One of the big features of Android commonly touted as being a key difference between it and the iPhone is “multitasking.” Android users commonly say how obviously necessary this is in any modern computing device, while iPhone users don’t see the need or claim they don’t want it either because of a perceived performance hit or potential battery drain.

First off, we have to clarify the concept of multitasking. On a desktop, notebook, netbook, etc., you will frequently have multiple programs open at a time and often more than one is visible on the screen. In most cases, these programs are actively running (usually with priority given to the application in focus) and using some processing cycles. Sometimes the background applications do need to use resources, such as an instant messaging client or music player. Sometimes they don’t, such as when you are actively playing a game but left a browser window open in the background.

The misconception is that Android handles all these processes the same way, forcing them to fight it out in a cage match with the winner getting processor cycles. Fortunately, that is not the case.

Unnecessary Processing

Most of the time the limited screen real estate means you don’t need background processes running for applications that don’t currently show any UI. Essentially, the processing associated with an activity ends, but the activity remains in memory until that memory is either needed or the activity is back in focus (obviously this is a bit of a simplification). When an activity goes into the background like this, it typically does any saving necessary. That allows the memory to be recovered aggressively, if needed, without creating delay at the time of recovery.

Some iPhone apps actually have similar behavior, but they store their state to the phone’s storage rather than the memory. This allows you to reopen an app, starting from the same point you ended it. Clearly, both Apple and iPhone developers see this ability to quickly switch tasks as valuable, despite that it isn’t “built in” to iPhone OS.

Necessary Processing

The other key situation is something called a service, and this is where the differences between Android and iPhone OS are most noticeable. A service is a process that does not directly have UI or an activity associated with it. A process for handling the reception of instant messages is a good example. You don’t want to sit on a screen all day to wait for new messages. You want to be able to check your email, browse the web, or play a game. The service can run in the background and unobtrusively notify you of new messages.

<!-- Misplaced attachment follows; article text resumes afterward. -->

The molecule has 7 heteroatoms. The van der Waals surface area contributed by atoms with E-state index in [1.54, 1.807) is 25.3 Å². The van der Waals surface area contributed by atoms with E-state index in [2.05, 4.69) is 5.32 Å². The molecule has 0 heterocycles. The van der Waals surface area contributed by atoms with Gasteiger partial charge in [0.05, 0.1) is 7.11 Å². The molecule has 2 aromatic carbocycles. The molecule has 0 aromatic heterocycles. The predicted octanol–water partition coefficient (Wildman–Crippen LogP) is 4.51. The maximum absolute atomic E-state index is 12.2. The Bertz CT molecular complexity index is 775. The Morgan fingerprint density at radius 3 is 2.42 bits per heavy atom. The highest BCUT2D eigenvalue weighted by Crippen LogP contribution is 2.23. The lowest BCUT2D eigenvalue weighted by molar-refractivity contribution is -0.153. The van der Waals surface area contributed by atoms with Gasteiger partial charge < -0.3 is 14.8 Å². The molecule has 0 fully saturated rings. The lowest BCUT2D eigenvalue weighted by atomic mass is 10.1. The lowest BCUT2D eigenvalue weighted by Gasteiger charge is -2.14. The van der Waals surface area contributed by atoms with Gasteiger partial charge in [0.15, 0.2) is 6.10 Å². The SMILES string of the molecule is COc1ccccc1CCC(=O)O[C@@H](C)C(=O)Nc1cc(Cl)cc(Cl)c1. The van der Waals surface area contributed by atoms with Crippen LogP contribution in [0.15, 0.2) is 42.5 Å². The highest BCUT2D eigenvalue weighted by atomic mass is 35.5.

Apple’s Situation

Apple sees the need for some apps to have background processes; the music player is a good example. Apple just hasn’t fully opened the door to letting the third-party developers run background processes. Instead, they allow for push notifications.

But push notifications are not the complete answer. They have an extremely limited 256-byte maximum payload. They are not secure. They require extra infrastructure. They overwrite each other. They are designed for text only. The application cannot manipulate the push notification data if it is not running. And, worst of all, push notifications are extremely intrusive! Implemented properly, push notifications could be the correct solution for some situations, but they currently present a bad user experience and have limited value to developers.

Additional Uses

Besides music players, instant messengers, and SSH connections, location-based services like Google Latitude are virtually useless without background processes. Another example of a background service is common in feed readers such as NewsRob. While you don’t have the app open in the foreground, it is still able to periodically fetch new feed items. That means you can later open that app without an internet connection and still read your favorite feeds. With iPhone, you have to actively open each app and tell it to cache the data for offline reading, wait, and then repeat for each app you might want to use (such as during a plane ride).

Even if you disagree

Finally, even if you believe nothing of what I have written and still believe that background processes waste a huge amount of processor cycles and drain your battery, then you should ask yourself how the Nexus One has a battery life comparable to the iPhone’s when it has a faster processor that is pushing more than twice as many pixels, it has more RAM, it runs third-party background applications… not to mention the battery is user-replaceable ($25 for an Android battery; roughly four times that for Apple to replace an iPhone battery). It must be from HTC stealing Apple’s innovation again *sigh*.